- External threat: External threats are the major reasons which are responsible for making the health sector vulnerable in cyberspace. Examples of external threats are data breach, ransomware attack, Spear phishing and Business Email Compromise(BEC), and Distributed Denial-of-Service Attacks.
External and Internal threats in cyberspace
- External threats
- Ransomware attack: This is one of the cyber attacks in which firstly the data are encrypted crucial for the patient’s treatment and then the cybercriminals demand some money to unencrypt these data. Anyway, the whole process makes it difficult to manage the health of the patient.
- Data Breach: In the health industry data breaches is becoming common because this information is the most sought after by hackers these days due to their worth more than financial information in the black market.
- Spear Phishing and Business Email Compromise (BEC) : Both these methods are used to gain access within the networks of the health institution i.e., either by sending phishing emails to the employees or building trust among employees through sending seemingly genuine mail which is generally exploited by the hackers to gain access in the networks.
- Distributed Denial of Service( DDoS) Attacks: This type of attack is an attempt to disturb the incoming normal traffic in the network by targeting the whole service or server through a botnet created by the cybercriminals making it difficult to provide service on these networks as usual.
- Internal threats
- Internal Employees with Malicious intent: In this situation, integrity and confidentiality of valuable information of the health institutions could be compromised easily as the attack is not from any external source it is happening from the malicious insiders of the organization itself.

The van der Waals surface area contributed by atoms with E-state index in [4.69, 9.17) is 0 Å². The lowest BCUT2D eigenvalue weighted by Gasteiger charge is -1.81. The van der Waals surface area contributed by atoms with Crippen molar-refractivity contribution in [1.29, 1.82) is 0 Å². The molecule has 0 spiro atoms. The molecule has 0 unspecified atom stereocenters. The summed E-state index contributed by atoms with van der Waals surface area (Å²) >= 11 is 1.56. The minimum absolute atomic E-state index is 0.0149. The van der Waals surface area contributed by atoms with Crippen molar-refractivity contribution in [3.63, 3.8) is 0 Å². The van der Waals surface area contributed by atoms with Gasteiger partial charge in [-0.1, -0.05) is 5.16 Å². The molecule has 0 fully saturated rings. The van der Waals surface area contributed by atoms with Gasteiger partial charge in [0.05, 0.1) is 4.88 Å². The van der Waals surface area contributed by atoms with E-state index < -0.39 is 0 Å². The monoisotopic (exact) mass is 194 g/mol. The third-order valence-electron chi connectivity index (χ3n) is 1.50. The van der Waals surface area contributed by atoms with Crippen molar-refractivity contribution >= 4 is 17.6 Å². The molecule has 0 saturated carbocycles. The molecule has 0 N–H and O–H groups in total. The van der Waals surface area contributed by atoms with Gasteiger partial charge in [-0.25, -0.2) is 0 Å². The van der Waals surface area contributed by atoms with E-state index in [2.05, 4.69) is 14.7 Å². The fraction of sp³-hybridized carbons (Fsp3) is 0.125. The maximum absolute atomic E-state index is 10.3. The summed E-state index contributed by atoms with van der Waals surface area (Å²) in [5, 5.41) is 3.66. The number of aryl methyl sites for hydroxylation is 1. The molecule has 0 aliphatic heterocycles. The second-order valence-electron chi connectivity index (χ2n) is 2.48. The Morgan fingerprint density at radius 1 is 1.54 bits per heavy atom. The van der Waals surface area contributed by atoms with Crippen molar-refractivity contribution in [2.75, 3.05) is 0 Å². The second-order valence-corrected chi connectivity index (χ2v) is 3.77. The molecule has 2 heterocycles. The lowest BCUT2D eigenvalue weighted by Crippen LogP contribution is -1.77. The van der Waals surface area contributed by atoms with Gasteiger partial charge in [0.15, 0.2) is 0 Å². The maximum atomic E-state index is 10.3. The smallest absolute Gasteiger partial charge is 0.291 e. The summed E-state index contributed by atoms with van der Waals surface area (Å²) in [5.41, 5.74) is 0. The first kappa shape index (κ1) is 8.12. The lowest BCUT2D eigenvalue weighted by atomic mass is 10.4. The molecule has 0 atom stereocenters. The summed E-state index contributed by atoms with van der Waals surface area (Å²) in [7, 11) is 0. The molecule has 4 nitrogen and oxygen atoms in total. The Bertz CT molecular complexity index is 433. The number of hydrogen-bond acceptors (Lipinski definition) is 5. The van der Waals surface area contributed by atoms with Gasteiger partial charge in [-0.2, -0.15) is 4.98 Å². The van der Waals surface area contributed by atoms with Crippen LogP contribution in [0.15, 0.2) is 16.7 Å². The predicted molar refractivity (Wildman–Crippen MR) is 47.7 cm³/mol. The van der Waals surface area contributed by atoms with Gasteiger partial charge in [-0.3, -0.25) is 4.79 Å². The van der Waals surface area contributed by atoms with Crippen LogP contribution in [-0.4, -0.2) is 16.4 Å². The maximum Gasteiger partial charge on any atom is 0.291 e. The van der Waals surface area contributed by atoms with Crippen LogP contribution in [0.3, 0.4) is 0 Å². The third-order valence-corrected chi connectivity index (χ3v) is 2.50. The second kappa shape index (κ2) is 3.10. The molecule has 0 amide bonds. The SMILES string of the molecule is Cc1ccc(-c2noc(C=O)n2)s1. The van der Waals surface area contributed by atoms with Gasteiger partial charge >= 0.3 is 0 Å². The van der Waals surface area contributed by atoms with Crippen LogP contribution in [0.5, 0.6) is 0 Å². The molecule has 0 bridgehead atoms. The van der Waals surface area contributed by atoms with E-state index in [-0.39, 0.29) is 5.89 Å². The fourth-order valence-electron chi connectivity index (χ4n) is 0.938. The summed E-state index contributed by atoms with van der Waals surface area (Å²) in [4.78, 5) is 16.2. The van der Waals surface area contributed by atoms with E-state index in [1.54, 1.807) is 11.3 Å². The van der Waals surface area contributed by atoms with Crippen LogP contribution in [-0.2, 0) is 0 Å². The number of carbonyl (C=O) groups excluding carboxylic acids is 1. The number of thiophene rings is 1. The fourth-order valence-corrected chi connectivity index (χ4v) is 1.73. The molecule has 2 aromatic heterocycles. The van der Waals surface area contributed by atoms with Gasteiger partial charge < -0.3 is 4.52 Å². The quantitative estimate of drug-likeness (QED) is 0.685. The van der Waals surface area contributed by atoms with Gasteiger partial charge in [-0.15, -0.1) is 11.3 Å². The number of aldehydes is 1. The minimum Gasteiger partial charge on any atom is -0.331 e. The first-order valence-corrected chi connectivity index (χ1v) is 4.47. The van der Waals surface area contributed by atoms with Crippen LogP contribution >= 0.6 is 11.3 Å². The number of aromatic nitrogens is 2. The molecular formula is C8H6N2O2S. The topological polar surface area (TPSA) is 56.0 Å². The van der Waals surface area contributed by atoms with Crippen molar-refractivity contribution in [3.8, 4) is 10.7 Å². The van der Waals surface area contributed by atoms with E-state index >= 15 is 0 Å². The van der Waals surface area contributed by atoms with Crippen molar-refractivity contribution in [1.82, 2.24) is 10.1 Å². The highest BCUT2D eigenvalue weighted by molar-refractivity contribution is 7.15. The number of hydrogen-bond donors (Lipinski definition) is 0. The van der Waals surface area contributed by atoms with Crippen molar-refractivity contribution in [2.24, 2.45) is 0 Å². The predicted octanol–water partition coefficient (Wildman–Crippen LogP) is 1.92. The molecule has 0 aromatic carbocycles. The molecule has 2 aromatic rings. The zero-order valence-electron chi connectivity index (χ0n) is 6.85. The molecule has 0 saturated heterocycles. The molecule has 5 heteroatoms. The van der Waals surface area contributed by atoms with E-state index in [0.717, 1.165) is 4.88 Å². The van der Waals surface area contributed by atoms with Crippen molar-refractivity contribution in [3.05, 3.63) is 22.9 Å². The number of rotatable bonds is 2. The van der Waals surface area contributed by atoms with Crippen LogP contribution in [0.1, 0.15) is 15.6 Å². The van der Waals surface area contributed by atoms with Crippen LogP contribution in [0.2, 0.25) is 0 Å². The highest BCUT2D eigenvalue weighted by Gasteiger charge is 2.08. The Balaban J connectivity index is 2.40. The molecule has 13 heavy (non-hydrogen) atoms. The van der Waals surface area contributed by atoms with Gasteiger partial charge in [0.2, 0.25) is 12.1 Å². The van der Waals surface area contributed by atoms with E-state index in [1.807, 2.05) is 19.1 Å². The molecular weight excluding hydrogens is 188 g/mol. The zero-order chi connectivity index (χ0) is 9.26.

Moreover, they have access to the systems or medical devices which make it more obvious that they can make malicious modification either to patient’s information or organization’s data.
- Lack of Security Awareness : Generally, in the health sector employees are not aware or educated to adopt best security practices in the organization. And this enables cybercriminals to leverage this particular gap. In other words, this unawareness among the employees creates more cybersecurity risks in these health institutions.
Ways to mitigate these risks
- Implementing vulnerability discovery or disclosure systems in all medical devices or software used in the healthcare sector.
- Making all the employees working in the organization aware about cybersecurity best practices like critically checking the emails before opening them, not opening unprotected or unsecured websites, and keep updating the operating systems,
- Having regular cybersecurity risk assessment just like any other organization adopting best cyber security practices.
Health sector is one of the most vulnerable sector in cyberspace and it is becoming more evident from many incident and the nature of incidents took place in recent years. Not only these incidents are capable of affecting the organization’s health but also the patient’s health. The concerning part is that an Israel-based researcher invented a virus that could be infused in MRI and CT scans as tumors. This malware could fool doctors and is capable of causing the wrong diagnosis of patients. Thus, the health institutions should now take cybersecurity the top priority to prevent these types of risks and ultimately to secure the patient’s well-being.
To maintain the best cyber hygiene and security practices, huge investment is needed and this is the major constraint or challenge among health institutions (whether privately or government owned) due to low budgets. Firstly government should make a stringent law regarding cybersecurity in order to make health institutions more concerned or serious in placing best cyber security practices and then they should plan out with business leaders, cyber experts, and medical scientists innovative solutions to address the issue of cybersecurity in the healthcare sector.
Author: Mr. Ishan Kumar Rai, Intern, CyberPeace Foundation